During the years that the parent is imprisoned, neither the child knows what his father or mother is experiencing, and nor does the parent know what the child is going through. For this reason, the traumas of prison do not end when the prisoner returns home. It is necessary to create an environment where the child and the parent can reconstruct their relations after a long period of separation when they were not involved in each other’s life. This is particularly important if the imprisoned parent is the mother and her emotions had been systematically exploited and manipulated in prison, a tactic guards can use to incite guilt. Often women prisoners are told things like “you are not a good mother.”

Anxiety is another trauma that affects children of an imprisoned parent. Children can become extremely distressed even when the situation does not warrant it. These anxiety attacks can even hinder the normal growth of the brain or disrupt the child’s ability to learn.

Among other traumas are violent behavior or, conversely, the tendency to self-isolate. It can even impact the physical health of the child. “Research has shown that the imprisonment of a parent leads to illnesses in the child such as heart problems,” says Farmand. “One of the most common physical traumas is an immune system disorder in the child. In other words, the body of the child loses its ability to defend itself against infectious diseases. For example, during those five years that my mother was in prison I was repeatedly sick.”

All this can adversely affect the child’s education or the child’s future relationships. Examples include an inability to build a relationship with a spouse, or inability to manage finances or impulsive marriages. And especially during adolescence, he or she is prone to fall into alcoholism and drug addiction. Of course, says Farmand, some effects might be more or less pronounced depending on the family’s education level or social class, but a high percentage of prisoners are ordinary people, so the threats facing their children is high.

“The Invisible Necklace”

Farmand believes that the conversations between these children and the adults must be shaped by the feelings and the needs of the children. He refers to a specific case. “The mother was incarcerated,” he says. “The father gave the child an ‘invisible necklace’ and told her if she would wear it before going to sleep she would dream of her mother. And the child indeed wore the invisible necklace at night and dreamed of her mother. Communication with these children must be conducted at the level of the child whose relationship has been cut off. We must find how to maintain that relationship so the child can safely leave this phase behind and when the time comes the relationship can be reconstructed in a stronger and closer manner.”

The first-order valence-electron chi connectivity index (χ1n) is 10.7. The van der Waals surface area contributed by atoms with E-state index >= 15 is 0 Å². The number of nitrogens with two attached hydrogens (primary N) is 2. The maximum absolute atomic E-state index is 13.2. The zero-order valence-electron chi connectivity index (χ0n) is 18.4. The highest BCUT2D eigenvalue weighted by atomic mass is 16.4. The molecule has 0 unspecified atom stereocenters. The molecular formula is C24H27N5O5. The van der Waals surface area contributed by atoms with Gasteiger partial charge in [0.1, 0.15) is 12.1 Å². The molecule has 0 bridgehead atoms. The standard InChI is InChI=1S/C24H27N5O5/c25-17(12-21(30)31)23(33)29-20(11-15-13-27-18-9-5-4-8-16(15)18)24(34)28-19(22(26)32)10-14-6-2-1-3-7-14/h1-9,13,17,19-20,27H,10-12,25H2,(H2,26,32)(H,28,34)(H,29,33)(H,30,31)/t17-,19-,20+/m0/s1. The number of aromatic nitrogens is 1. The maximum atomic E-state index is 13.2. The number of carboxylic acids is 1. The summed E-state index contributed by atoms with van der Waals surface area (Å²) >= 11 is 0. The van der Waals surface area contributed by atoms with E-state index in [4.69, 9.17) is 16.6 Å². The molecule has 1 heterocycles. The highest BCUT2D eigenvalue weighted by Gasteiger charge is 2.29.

Farmand also refers to the cases of political prisoners Nazanin Zaghari-Ratcliffe and Narges Mohammadi, whose children have had to deal with their incarceration from a very early age. “A healthy relationship between the child and the mother takes shape from birth until the child is five,” he says. “In the case of Narges Mohammadi, Nazanin Zaghari or ordinary prisoners the damage is amplified if the relationships are cut off during this period.”

Farmand says that in his own case, during the first five years of his life, his mother was busily engaged in political activities. When she was arrested her family had no news of her for eight months. His mother never read his memoirs of those days and never had an intimate conversation with him during visits to prison. Prison left both her and her children with a guilty conscience forever after.